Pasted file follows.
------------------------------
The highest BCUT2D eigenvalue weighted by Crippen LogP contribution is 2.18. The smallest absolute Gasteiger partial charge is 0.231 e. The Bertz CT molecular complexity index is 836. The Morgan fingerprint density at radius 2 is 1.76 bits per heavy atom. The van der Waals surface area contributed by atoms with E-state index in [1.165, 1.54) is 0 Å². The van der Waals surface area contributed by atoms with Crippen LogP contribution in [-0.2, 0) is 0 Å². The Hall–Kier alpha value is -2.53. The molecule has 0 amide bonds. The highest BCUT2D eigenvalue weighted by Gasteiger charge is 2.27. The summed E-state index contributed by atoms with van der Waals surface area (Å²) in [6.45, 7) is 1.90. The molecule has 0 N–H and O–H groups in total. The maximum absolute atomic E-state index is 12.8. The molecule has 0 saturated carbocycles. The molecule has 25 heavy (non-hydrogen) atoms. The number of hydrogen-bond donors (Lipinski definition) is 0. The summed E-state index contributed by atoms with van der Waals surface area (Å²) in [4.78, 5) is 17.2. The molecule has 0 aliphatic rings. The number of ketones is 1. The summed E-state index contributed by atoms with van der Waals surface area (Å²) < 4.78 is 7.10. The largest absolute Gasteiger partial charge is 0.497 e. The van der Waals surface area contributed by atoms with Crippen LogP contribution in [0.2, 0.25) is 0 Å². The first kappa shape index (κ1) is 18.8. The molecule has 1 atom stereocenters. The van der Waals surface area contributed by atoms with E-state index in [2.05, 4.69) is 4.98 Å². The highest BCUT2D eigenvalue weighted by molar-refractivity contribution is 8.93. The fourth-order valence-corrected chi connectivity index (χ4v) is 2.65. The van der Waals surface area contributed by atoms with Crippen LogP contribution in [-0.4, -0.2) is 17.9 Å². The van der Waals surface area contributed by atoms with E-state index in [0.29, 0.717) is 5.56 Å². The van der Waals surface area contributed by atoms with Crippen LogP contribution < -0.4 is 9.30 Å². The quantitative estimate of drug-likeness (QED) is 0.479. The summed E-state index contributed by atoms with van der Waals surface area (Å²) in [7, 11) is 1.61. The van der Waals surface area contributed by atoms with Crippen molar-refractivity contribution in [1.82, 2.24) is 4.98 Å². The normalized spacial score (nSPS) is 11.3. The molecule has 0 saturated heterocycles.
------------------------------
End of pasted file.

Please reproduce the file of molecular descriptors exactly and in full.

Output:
The highest BCUT2D eigenvalue weighted by Crippen LogP contribution is 2.18. The smallest absolute Gasteiger partial charge is 0.231 e. The Bertz CT molecular complexity index is 836. The Morgan fingerprint density at radius 2 is 1.76 bits per heavy atom. The van der Waals surface area contributed by atoms with E-state index in [1.165, 1.54) is 0 Å². The van der Waals surface area contributed by atoms with Crippen LogP contribution in [-0.2, 0) is 0 Å². The Hall–Kier alpha value is -2.53. The molecule has 0 amide bonds. The highest BCUT2D eigenvalue weighted by Gasteiger charge is 2.27. The summed E-state index contributed by atoms with van der Waals surface area (Å²) in [6.45, 7) is 1.90. The molecule has 0 N–H and O–H groups in total. The maximum absolute atomic E-state index is 12.8. The molecule has 0 saturated carbocycles. The molecule has 25 heavy (non-hydrogen) atoms. The number of hydrogen-bond donors (Lipinski definition) is 0. The summed E-state index contributed by atoms with van der Waals surface area (Å²) in [4.78, 5) is 17.2. The molecule has 0 aliphatic rings. The number of ketones is 1. The summed E-state index contributed by atoms with van der Waals surface area (Å²) < 4.78 is 7.10. The largest absolute Gasteiger partial charge is 0.497 e. The van der Waals surface area contributed by atoms with Crippen LogP contribution in [0.2, 0.25) is 0 Å². The first kappa shape index (κ1) is 18.8. The molecule has 1 atom stereocenters. The van der Waals surface area contributed by atoms with E-state index in [2.05, 4.69) is 4.98 Å². The highest BCUT2D eigenvalue weighted by molar-refractivity contribution is 8.93. The fourth-order valence-corrected chi connectivity index (χ4v) is 2.65. The van der Waals surface area contributed by atoms with Crippen LogP contribution in [-0.4, -0.2) is 17.9 Å². The van der Waals surface area contributed by atoms with E-state index in [0.29, 0.717) is 5.56 Å². The van der Waals surface area contributed by atoms with Crippen LogP contribution < -0.4 is 9.30 Å². The quantitative estimate of drug-likeness (QED) is 0.479. The summed E-state index contributed by atoms with van der Waals surface area (Å²) in [7, 11) is 1.61. The van der Waals surface area contributed by atoms with Crippen molar-refractivity contribution in [1.82, 2.24) is 4.98 Å². The normalized spacial score (nSPS) is 11.3. The molecule has 0 saturated heterocycles.